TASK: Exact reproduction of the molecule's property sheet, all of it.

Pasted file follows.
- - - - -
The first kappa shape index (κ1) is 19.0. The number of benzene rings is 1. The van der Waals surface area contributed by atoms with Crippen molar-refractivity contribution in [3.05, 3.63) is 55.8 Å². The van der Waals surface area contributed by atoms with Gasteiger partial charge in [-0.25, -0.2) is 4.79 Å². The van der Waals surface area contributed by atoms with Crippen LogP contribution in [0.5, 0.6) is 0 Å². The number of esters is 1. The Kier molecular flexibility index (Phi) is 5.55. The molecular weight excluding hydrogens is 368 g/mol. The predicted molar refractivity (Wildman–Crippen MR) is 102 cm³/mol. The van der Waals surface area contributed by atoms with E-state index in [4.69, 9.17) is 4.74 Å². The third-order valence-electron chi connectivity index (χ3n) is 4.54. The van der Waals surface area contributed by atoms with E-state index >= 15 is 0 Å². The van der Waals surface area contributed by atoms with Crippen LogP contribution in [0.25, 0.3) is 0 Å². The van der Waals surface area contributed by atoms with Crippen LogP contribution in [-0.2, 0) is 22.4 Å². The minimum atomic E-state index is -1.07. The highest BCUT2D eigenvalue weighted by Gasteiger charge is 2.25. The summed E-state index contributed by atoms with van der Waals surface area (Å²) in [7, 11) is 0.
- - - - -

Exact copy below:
The first kappa shape index (κ1) is 19.0. The number of benzene rings is 1. The van der Waals surface area contributed by atoms with Crippen molar-refractivity contribution in [3.05, 3.63) is 55.8 Å². The van der Waals surface area contributed by atoms with Gasteiger partial charge in [-0.25, -0.2) is 4.79 Å². The van der Waals surface area contributed by atoms with Crippen LogP contribution in [0.5, 0.6) is 0 Å². The number of esters is 1. The Kier molecular flexibility index (Phi) is 5.55. The molecular weight excluding hydrogens is 368 g/mol. The predicted molar refractivity (Wildman–Crippen MR) is 102 cm³/mol. The van der Waals surface area contributed by atoms with E-state index in [4.69, 9.17) is 4.74 Å². The third-order valence-electron chi connectivity index (χ3n) is 4.54. The van der Waals surface area contributed by atoms with E-state index >= 15 is 0 Å². The van der Waals surface area contributed by atoms with Crippen LogP contribution in [0.25, 0.3) is 0 Å². The van der Waals surface area contributed by atoms with Crippen LogP contribution in [-0.2, 0) is 22.4 Å². The minimum atomic E-state index is -1.07. The highest BCUT2D eigenvalue weighted by Gasteiger charge is 2.25. The summed E-state index contributed by atoms with van der Waals surface area (Å²) in [7, 11) is 0.